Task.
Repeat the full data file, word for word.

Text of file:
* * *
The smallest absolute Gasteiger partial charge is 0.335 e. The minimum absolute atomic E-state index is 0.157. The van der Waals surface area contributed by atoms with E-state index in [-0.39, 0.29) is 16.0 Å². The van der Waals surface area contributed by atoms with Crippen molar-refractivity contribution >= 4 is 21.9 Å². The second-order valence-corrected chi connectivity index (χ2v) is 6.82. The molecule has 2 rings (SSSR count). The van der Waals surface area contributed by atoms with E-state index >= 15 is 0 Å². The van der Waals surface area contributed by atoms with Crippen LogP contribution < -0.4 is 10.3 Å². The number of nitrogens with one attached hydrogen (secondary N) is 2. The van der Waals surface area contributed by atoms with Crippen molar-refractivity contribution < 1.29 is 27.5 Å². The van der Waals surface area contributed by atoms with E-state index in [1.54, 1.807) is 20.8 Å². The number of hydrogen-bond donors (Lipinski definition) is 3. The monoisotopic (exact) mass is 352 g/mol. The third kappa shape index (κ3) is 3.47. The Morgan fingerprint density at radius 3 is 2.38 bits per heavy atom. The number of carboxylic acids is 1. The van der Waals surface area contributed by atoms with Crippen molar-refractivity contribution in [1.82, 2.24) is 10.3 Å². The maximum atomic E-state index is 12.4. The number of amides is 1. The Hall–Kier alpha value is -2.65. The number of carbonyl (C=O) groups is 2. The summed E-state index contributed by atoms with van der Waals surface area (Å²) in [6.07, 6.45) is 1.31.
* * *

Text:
The smallest absolute Gasteiger partial charge is 0.335 e. The minimum absolute atomic E-state index is 0.157. The van der Waals surface area contributed by atoms with E-state index in [-0.39, 0.29) is 16.0 Å². The van der Waals surface area contributed by atoms with Crippen molar-refractivity contribution >= 4 is 21.9 Å². The second-order valence-corrected chi connectivity index (χ2v) is 6.82. The molecule has 2 rings (SSSR count). The van der Waals surface area contributed by atoms with E-state index >= 15 is 0 Å². The van der Waals surface area contributed by atoms with Crippen LogP contribution < -0.4 is 10.3 Å². The number of nitrogens with one attached hydrogen (secondary N) is 2. The van der Waals surface area contributed by atoms with Crippen molar-refractivity contribution < 1.29 is 27.5 Å². The van der Waals surface area contributed by atoms with E-state index in [1.54, 1.807) is 20.8 Å². The number of hydrogen-bond donors (Lipinski definition) is 3. The monoisotopic (exact) mass is 352 g/mol. The third kappa shape index (κ3) is 3.47. The Morgan fingerprint density at radius 3 is 2.38 bits per heavy atom. The number of carboxylic acids is 1. The van der Waals surface area contributed by atoms with Crippen molar-refractivity contribution in [1.82, 2.24) is 10.3 Å². The maximum atomic E-state index is 12.4. The number of amides is 1. The Hall–Kier alpha value is -2.65. The number of carbonyl (C=O) groups is 2. The summed E-state index contributed by atoms with van der Waals surface area (Å²) in [6.07, 6.45) is 1.31.